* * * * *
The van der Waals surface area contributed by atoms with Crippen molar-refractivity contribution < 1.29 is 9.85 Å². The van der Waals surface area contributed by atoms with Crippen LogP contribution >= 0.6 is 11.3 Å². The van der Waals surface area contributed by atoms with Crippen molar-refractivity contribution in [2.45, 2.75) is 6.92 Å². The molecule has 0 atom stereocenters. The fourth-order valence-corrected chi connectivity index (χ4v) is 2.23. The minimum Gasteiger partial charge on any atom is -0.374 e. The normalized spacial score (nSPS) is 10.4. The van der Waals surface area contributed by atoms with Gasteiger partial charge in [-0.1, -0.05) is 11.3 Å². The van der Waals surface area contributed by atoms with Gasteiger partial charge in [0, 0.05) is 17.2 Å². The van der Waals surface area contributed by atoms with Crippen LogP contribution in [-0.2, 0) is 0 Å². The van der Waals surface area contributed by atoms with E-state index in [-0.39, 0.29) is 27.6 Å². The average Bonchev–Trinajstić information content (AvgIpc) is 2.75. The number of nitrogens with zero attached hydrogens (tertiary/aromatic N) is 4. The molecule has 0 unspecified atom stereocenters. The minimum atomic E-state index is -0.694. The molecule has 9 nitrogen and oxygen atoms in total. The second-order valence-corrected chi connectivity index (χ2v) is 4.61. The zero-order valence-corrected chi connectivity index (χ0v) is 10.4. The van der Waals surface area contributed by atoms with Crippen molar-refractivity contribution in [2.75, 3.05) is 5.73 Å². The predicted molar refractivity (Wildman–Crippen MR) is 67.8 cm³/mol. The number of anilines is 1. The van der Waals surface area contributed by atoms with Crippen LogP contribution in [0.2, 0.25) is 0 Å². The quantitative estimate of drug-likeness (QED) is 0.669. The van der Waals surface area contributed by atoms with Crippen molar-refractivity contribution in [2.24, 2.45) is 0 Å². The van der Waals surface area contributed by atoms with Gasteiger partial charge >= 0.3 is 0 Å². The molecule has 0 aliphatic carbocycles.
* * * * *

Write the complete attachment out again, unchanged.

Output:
The van der Waals surface area contributed by atoms with Crippen molar-refractivity contribution < 1.29 is 9.85 Å². The van der Waals surface area contributed by atoms with Crippen LogP contribution >= 0.6 is 11.3 Å². The van der Waals surface area contributed by atoms with Crippen molar-refractivity contribution in [2.45, 2.75) is 6.92 Å². The molecule has 0 atom stereocenters. The fourth-order valence-corrected chi connectivity index (χ4v) is 2.23. The minimum Gasteiger partial charge on any atom is -0.374 e. The normalized spacial score (nSPS) is 10.4. The van der Waals surface area contributed by atoms with Gasteiger partial charge in [-0.1, -0.05) is 11.3 Å². The van der Waals surface area contributed by atoms with Gasteiger partial charge in [0, 0.05) is 17.2 Å². The van der Waals surface area contributed by atoms with Crippen LogP contribution in [-0.2, 0) is 0 Å². The van der Waals surface area contributed by atoms with E-state index in [-0.39, 0.29) is 27.6 Å². The average Bonchev–Trinajstić information content (AvgIpc) is 2.75. The number of nitrogens with zero attached hydrogens (tertiary/aromatic N) is 4. The molecule has 0 unspecified atom stereocenters. The minimum atomic E-state index is -0.694. The molecule has 9 nitrogen and oxygen atoms in total. The second-order valence-corrected chi connectivity index (χ2v) is 4.61. The zero-order valence-corrected chi connectivity index (χ0v) is 10.4. The van der Waals surface area contributed by atoms with Crippen molar-refractivity contribution in [2.75, 3.05) is 5.73 Å². The predicted molar refractivity (Wildman–Crippen MR) is 67.8 cm³/mol. The number of anilines is 1. The van der Waals surface area contributed by atoms with Crippen LogP contribution in [0.2, 0.25) is 0 Å². The quantitative estimate of drug-likeness (QED) is 0.669. The van der Waals surface area contributed by atoms with Crippen molar-refractivity contribution in [2.24, 2.45) is 0 Å². The van der Waals surface area contributed by atoms with Gasteiger partial charge >= 0.3 is 0 Å². The molecule has 0 aliphatic carbocycles.